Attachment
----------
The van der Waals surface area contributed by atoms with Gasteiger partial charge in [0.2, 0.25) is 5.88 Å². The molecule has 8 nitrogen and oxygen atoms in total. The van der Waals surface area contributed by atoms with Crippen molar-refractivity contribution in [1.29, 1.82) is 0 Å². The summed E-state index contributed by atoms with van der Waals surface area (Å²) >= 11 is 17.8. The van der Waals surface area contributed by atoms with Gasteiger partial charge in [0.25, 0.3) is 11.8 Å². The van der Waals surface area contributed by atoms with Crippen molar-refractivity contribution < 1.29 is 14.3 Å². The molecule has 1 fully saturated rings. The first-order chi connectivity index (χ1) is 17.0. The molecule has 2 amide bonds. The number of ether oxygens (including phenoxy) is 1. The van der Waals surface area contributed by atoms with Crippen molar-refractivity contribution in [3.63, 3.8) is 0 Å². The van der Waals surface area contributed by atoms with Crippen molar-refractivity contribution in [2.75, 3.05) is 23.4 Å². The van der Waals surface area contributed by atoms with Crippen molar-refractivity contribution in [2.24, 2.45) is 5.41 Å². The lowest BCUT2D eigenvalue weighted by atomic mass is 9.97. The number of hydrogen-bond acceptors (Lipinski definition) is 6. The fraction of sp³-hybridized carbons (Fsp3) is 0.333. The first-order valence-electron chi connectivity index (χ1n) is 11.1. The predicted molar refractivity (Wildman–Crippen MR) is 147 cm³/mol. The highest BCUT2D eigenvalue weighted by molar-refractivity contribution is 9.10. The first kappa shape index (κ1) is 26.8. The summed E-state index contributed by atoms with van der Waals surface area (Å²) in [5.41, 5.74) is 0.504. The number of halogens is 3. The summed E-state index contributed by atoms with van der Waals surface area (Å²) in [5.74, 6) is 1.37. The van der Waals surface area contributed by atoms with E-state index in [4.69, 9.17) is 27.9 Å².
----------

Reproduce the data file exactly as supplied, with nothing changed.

The van der Waals surface area contributed by atoms with Gasteiger partial charge in [0.2, 0.25) is 5.88 Å². The molecule has 8 nitrogen and oxygen atoms in total. The van der Waals surface area contributed by atoms with Crippen molar-refractivity contribution in [1.29, 1.82) is 0 Å². The summed E-state index contributed by atoms with van der Waals surface area (Å²) >= 11 is 17.8. The van der Waals surface area contributed by atoms with Gasteiger partial charge in [0.25, 0.3) is 11.8 Å². The van der Waals surface area contributed by atoms with Crippen molar-refractivity contribution < 1.29 is 14.3 Å². The molecule has 1 fully saturated rings. The first-order chi connectivity index (χ1) is 17.0. The molecule has 2 amide bonds. The number of ether oxygens (including phenoxy) is 1. The van der Waals surface area contributed by atoms with Crippen molar-refractivity contribution in [3.63, 3.8) is 0 Å². The van der Waals surface area contributed by atoms with Crippen molar-refractivity contribution in [2.75, 3.05) is 23.4 Å². The van der Waals surface area contributed by atoms with Crippen molar-refractivity contribution in [2.24, 2.45) is 5.41 Å². The lowest BCUT2D eigenvalue weighted by atomic mass is 9.97. The number of hydrogen-bond acceptors (Lipinski definition) is 6. The fraction of sp³-hybridized carbons (Fsp3) is 0.333. The first-order valence-electron chi connectivity index (χ1n) is 11.1. The predicted molar refractivity (Wildman–Crippen MR) is 147 cm³/mol. The highest BCUT2D eigenvalue weighted by molar-refractivity contribution is 9.10. The first kappa shape index (κ1) is 26.8. The summed E-state index contributed by atoms with van der Waals surface area (Å²) in [5.41, 5.74) is 0.504. The number of halogens is 3. The summed E-state index contributed by atoms with van der Waals surface area (Å²) in [5.74, 6) is 1.37. The van der Waals surface area contributed by atoms with E-state index in [4.69, 9.17) is 27.9 Å².